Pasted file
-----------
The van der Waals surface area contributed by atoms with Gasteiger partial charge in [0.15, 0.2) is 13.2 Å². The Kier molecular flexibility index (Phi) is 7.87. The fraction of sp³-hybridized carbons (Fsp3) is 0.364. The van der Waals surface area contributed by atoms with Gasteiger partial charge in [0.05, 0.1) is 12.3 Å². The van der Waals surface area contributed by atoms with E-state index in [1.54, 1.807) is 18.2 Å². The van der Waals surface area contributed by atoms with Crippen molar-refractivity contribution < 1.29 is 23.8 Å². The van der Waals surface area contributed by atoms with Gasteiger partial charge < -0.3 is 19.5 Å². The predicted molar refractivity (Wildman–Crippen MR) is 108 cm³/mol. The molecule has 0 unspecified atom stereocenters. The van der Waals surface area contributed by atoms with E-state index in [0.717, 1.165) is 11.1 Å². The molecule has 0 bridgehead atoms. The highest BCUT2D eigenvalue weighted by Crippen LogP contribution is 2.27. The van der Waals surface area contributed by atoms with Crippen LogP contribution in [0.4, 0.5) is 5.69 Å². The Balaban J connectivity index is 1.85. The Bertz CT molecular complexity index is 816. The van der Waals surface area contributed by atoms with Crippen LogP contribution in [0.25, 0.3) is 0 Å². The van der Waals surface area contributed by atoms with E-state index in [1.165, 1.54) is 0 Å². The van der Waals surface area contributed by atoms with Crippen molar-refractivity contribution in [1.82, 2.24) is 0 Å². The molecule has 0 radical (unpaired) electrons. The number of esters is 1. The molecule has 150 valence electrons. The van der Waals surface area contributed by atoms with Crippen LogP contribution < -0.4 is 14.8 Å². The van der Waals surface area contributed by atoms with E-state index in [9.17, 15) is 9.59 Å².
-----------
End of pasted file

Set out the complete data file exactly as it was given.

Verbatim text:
The van der Waals surface area contributed by atoms with Gasteiger partial charge in [0.15, 0.2) is 13.2 Å². The Kier molecular flexibility index (Phi) is 7.87. The fraction of sp³-hybridized carbons (Fsp3) is 0.364. The van der Waals surface area contributed by atoms with Gasteiger partial charge in [0.05, 0.1) is 12.3 Å². The van der Waals surface area contributed by atoms with E-state index in [1.54, 1.807) is 18.2 Å². The van der Waals surface area contributed by atoms with Crippen molar-refractivity contribution < 1.29 is 23.8 Å². The van der Waals surface area contributed by atoms with Gasteiger partial charge < -0.3 is 19.5 Å². The predicted molar refractivity (Wildman–Crippen MR) is 108 cm³/mol. The molecule has 0 unspecified atom stereocenters. The van der Waals surface area contributed by atoms with E-state index in [0.717, 1.165) is 11.1 Å². The molecule has 0 bridgehead atoms. The highest BCUT2D eigenvalue weighted by Crippen LogP contribution is 2.27. The van der Waals surface area contributed by atoms with Crippen LogP contribution in [0.4, 0.5) is 5.69 Å². The Balaban J connectivity index is 1.85. The Bertz CT molecular complexity index is 816. The van der Waals surface area contributed by atoms with Crippen LogP contribution in [0.25, 0.3) is 0 Å². The van der Waals surface area contributed by atoms with E-state index in [1.165, 1.54) is 0 Å². The van der Waals surface area contributed by atoms with Crippen molar-refractivity contribution in [1.82, 2.24) is 0 Å². The molecule has 0 radical (unpaired) electrons. The number of esters is 1. The molecule has 150 valence electrons. The van der Waals surface area contributed by atoms with Crippen LogP contribution < -0.4 is 14.8 Å². The van der Waals surface area contributed by atoms with E-state index in [9.17, 15) is 9.59 Å².